A leader of a ring that smuggled hundreds of Ukrainians into the United States through Mexico and forced some immigrants to work as prostitutes was sentenced Monday to 17 1/2 years in federal prison.
"There's no question that I committed a crime," Serge Mezheritsky, 37, told U.S. District Judge Robert M. Takasugi, "but nobody got hurt and nobody lost any money.... I didn't think I was breaking that much of the law."
His remarks drew a sharp retort from Assistant U.S. Atty. Daniel Saunders, who denounced Mezheritsky as unrepentant and unwilling to accept responsibility for his crimes.
Mezheritsky, convicted after a two-month trial last year, was one of 18 people indicted on charges of conspiracy to transport illegal aliens, importing and harboring aliens for purposes of prostitution and money laundering.
According to trial testimony, the smuggling operation began in the Ukrainian capital of Kiev, where men, women and children were provided with Mexican tourist visas. They were flown to Mexico City, then transported to a villa near Rosarito Beach in Baja California.
At the villa, they were coached to look, act and dress like Americans, instructed, for example, how to say "United States citizen" without a Russian accent.
From there, "the merchandise" -- as one ring member described the immigrants -- was escorted across the border by foot, car, train and boat, then on to Los Angeles and other U.S. cities.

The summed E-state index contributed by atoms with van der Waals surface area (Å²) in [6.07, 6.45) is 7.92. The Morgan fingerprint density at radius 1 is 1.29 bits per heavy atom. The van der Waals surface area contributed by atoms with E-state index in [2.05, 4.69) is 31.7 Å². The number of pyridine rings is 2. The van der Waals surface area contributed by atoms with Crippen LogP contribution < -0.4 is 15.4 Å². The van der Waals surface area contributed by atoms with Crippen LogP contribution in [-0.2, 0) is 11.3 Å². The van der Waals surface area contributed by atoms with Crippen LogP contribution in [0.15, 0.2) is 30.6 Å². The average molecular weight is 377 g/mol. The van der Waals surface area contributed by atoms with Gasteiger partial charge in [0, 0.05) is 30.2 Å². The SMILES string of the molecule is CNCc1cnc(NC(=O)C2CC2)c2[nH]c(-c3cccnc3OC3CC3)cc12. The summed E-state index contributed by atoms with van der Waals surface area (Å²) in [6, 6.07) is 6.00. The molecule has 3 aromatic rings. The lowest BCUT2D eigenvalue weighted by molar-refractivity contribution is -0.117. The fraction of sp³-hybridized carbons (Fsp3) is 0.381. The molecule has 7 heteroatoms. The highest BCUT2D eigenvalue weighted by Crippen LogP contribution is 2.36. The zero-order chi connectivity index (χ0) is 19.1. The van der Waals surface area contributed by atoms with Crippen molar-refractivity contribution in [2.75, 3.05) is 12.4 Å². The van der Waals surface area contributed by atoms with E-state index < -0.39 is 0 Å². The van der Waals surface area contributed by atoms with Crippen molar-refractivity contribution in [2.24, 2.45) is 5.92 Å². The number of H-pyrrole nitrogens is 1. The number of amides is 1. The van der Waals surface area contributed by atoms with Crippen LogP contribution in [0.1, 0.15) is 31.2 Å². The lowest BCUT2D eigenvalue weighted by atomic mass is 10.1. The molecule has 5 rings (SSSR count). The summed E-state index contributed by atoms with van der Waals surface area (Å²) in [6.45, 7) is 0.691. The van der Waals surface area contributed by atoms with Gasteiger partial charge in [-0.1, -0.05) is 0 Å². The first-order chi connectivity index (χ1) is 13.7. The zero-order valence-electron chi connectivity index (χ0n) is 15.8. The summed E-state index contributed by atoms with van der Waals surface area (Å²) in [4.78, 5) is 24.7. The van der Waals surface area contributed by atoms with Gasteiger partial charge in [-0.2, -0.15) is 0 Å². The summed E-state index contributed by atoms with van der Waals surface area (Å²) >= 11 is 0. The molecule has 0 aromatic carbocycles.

Prosecution witnesses testified that the smugglers' fees ranged from $5,000 to $7,000 per person, and that some women immigrants were handed over to pimps and escort services in Los Angeles to work off their debts.
Mezheritsky was said to have supervised that part of the smuggling operation, a claim that he and his lawyer emphatically denied in court Monday.
The arrests of Mezheritsky and other ring members followed a 14-month investigation by the FBI, Immigration and Naturalization Service and Border Patrol. It began when Border Patrol agents happened upon a discarded videotape that told of a Ukrainian family's journey to the United States with the aid of smugglers.
Investigators eventually were able to identify the smugglers and tap into their telephone communications. Many of those incriminating wiretaps were played at trial.
Saunders said Monday that the ring may have been responsible for smuggling "a couple thousand" undocumented immigrants into the United States. His estimate was based on records obtained from a travel agency employed by the ring.
In his appeal for leniency, Mezheritsky told the judge that prosecutors had once offered to recommend a seven-year prison term in exchange for his guilty plea before trial. He turned them down.
Of the 18 defendants in the case, 12 were convicted at trial or pleaded guilty beforehand. Six are fugitives.